Foreign skills needed to improve our economy
Last July my university advertised a tenure-track position in the Humanities. We recruited widely and, in line with our goal of positioning Stellenbosch as an internationally-reputable university, appointed a US citizen with a PhD from Oxford. Our chosen candidate held a teaching job at another South African university before, but was eager for better job security and the prospect of educating the next generation of South African political leaders.
And then the process of applying for a visa started. It has been more than six months since her appointment. Although she was due to start in September, she has had to return to the US, where as I write in late-January, she is still waiting for feedback from the Department of Home Affairs.
She is not alone. Across South Africa, universities and corporations are lamenting the slow speed at which visa applications are processed. Since the amended Immigration Act was passed on May 22 2014, it has become increasingly difficult to obtain a work visa, even for foreign spouses of South African citizens. Part of the reason is that the new process requires communication between the Department of Home Affairs and the Department of Labour, with the latter needed to verify whether the skills are indeed ‘scarce’.
This is all the more saddening in a country so desperately in need of all kinds of skills. Those in favour of tougher laws against skilled immigration fail to recognise the immense shortfall in skilled workers across all sectors of the South African economy. The rapid growth of the South African economy since 1994 has created a huge demand for skilled workers, with institutions of higher learning unable to keep up with demand.
This is clear from a look at unemployment rates. Stellenbosch economist Hendrik van Broekhuizen calculates that the unemployment rate for South Africans with at least a bachelor’s degree is a low 5.9%. Black graduate unemployment is slightly higher at 8.6% because black students are more likely to enrol for courses in the arts, humanities and social sciences, and attend formerly disadvantaged universities, where the quality of degrees are perceived to be lower. But even an 8.6% unemployment rate is vastly superior to the aggregate broad unemployment rate of 41% for black South Africans (and lower, incidentally, than the graduate unemployment rate in the European Union too). This clearly suggests that there is a much greater demand for skilled jobs in South Africa – and why the #FeesMusFall-movement was so passionate in their pleas for greater access to higher education.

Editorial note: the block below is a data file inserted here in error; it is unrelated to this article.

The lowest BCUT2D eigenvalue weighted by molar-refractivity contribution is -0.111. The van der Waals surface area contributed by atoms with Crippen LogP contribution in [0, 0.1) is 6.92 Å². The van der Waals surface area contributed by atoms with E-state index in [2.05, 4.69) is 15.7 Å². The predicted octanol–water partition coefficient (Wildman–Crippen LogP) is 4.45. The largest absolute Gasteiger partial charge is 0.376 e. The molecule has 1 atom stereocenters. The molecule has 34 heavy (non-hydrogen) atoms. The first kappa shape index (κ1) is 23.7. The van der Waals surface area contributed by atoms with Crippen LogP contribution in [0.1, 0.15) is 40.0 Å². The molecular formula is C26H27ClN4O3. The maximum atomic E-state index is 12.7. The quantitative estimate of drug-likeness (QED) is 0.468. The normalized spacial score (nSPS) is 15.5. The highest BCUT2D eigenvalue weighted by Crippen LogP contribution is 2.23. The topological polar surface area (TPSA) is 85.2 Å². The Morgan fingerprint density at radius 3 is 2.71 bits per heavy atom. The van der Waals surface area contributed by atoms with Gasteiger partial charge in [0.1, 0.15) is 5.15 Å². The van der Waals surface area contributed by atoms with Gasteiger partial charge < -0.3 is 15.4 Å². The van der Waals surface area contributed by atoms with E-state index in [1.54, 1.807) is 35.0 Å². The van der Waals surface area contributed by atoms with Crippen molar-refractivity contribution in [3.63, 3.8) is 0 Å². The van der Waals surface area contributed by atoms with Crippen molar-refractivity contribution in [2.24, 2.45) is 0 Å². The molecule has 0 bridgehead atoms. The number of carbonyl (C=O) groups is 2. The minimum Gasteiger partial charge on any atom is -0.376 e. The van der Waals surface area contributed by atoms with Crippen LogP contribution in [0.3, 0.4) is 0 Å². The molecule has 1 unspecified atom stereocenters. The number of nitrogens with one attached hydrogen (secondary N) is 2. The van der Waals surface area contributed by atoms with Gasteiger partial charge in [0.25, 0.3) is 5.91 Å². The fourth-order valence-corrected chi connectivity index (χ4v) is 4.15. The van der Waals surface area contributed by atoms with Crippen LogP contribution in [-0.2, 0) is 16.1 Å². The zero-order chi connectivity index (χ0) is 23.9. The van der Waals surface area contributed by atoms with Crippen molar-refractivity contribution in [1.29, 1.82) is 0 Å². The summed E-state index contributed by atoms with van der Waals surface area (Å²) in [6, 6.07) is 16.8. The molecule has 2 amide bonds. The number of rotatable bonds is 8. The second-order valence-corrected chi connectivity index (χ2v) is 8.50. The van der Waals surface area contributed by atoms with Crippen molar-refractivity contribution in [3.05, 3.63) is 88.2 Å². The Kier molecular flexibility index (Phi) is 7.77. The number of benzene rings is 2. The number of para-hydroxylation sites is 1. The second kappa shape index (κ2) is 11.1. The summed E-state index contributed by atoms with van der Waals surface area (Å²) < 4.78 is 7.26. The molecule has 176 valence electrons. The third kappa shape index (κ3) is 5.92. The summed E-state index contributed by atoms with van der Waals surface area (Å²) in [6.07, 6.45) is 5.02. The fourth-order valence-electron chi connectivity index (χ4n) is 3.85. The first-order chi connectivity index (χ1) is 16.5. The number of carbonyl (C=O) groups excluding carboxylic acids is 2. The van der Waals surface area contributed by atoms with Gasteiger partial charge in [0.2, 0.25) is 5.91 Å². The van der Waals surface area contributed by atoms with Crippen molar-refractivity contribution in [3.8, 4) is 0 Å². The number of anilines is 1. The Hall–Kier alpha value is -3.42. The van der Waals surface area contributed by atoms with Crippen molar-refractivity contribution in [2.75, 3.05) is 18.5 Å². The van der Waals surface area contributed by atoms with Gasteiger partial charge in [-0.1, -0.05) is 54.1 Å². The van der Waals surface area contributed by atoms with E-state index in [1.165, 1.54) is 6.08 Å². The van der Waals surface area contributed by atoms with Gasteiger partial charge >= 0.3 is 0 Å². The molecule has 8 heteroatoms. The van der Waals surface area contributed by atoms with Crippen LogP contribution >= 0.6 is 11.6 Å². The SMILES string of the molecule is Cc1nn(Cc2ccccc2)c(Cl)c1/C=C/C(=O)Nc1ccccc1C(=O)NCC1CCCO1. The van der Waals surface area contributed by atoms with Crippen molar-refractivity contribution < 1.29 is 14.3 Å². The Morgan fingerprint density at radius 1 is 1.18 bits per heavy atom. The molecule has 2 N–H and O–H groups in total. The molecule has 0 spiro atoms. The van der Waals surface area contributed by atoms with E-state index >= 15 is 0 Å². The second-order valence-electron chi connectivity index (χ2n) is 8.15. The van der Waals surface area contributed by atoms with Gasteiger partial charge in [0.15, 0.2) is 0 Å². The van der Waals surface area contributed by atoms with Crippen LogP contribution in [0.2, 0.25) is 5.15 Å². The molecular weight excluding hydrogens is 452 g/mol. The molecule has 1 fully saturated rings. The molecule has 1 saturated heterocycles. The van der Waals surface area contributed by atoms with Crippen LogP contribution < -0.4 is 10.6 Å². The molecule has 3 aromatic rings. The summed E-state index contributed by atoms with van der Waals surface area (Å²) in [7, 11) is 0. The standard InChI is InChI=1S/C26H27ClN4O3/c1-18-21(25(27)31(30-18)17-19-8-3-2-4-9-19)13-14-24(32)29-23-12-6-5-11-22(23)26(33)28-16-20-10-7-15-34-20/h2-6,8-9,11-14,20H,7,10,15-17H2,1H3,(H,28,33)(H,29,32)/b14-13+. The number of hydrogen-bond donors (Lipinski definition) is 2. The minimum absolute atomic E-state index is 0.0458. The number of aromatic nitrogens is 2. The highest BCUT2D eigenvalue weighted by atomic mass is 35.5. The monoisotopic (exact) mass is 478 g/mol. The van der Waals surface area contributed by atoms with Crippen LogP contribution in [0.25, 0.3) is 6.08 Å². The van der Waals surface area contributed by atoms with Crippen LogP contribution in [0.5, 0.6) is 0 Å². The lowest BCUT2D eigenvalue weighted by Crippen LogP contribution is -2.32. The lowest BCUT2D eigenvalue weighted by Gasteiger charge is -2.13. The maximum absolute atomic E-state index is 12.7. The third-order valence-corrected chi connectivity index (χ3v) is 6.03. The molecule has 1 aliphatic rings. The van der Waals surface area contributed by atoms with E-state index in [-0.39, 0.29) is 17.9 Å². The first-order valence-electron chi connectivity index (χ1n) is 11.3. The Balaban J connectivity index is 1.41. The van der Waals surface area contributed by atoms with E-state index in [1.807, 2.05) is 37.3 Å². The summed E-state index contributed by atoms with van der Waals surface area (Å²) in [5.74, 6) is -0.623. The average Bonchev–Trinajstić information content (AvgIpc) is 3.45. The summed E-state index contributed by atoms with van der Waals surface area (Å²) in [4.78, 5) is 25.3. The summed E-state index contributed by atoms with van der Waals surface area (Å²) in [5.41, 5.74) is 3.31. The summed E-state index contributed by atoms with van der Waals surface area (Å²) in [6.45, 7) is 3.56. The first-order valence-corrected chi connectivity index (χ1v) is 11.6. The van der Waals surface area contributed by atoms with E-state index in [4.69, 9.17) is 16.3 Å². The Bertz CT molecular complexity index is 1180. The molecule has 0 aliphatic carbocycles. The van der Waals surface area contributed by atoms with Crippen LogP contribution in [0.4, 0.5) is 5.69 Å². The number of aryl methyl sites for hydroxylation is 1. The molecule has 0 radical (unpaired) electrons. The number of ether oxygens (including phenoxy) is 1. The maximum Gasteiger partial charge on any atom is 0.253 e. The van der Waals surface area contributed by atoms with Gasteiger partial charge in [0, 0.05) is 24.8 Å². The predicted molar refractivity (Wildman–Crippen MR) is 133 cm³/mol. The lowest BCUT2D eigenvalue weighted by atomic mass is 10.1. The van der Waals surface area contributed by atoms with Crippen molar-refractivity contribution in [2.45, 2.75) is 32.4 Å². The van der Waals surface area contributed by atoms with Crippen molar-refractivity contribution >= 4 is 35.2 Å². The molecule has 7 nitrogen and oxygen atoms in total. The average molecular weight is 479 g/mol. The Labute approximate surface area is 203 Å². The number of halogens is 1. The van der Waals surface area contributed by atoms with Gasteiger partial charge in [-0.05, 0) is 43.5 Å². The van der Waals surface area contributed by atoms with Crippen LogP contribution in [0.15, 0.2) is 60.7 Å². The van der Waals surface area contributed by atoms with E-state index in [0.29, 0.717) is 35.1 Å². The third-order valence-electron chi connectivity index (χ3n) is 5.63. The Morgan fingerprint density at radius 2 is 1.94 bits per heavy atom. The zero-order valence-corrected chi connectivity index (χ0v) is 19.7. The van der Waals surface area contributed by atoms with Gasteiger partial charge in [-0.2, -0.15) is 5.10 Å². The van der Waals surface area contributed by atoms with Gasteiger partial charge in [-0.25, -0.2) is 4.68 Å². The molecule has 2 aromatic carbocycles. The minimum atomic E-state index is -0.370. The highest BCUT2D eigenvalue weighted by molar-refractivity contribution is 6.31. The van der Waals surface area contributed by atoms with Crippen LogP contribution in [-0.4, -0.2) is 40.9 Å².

Yet despite employers’ need for skilled workers, the South African government seems eager to do everything in its power to isolate South Africa from the international labour market. According to Gary Eisenberg of law firm Eisenberg de Saude, more than half of all immigration applications have been refused since the new law was enacted. He estimates that foreigners can wait anything between five and 12 months for a decision, and then a similar period for appeals. Those awaiting applications or appeals after their visas have expired can be declared ‘undesireable’, and prohibited from returning for five years.
If there is a country that should understand how isolation from the global talent pool is bad for growth, it is South Africa. Apartheid and its discriminatory education policies meant that only a sliver of the population was acquiring the skills necessary to expand the manufacturing and services sector, and grow the economy. After democracy, the need for skills became acute as firms (and universities) had to compete not only for export markets in a rapidly-globalised world, but for a skilled elite that was increasingly mobile. Despite the fact that universities have trained large numbers of black graduates (there are now more black graduates in the labour market than white), the inequalities in the demand for skilled and unskilled workers have largely remained, as the unemployment figures suggest.
That is why the government’s attitude to immigrants is so baffling. Allowing skilled immigrants to work in South Africa – and making their application process as easy as possible – is what economists like to call low-hanging fruit: one of the easiest ways to significantly improve the prospects of the South African economy. Of course immigrants should not simply substitute for training South Africans too. But denying skilled immigrants the opportunity to work is actually hurting the ability of the next generation of South Africans to acquire the skills necessary to compete in the global economy.
That is exactly the reason why we appointed an Oxford-educated lecturer. The best university departments are those with a diverse faculty who are able to offer their students access to minds trained in the best universities in the world. Such professionals often bring an international network through which different avenues for scholarships and new outside sources of funding can be made available to South African students. They are the ones to push their South African colleagues to the boundaries of science, and help them develop new theories, invent and innovate. And they are the ones who will train a new generation of South Africans who can not only participate but prosper in the economy of the future.
*An edited version of this article originally appeared in the 21 January 2016 edition of Finweek. Buy and download the magazine here.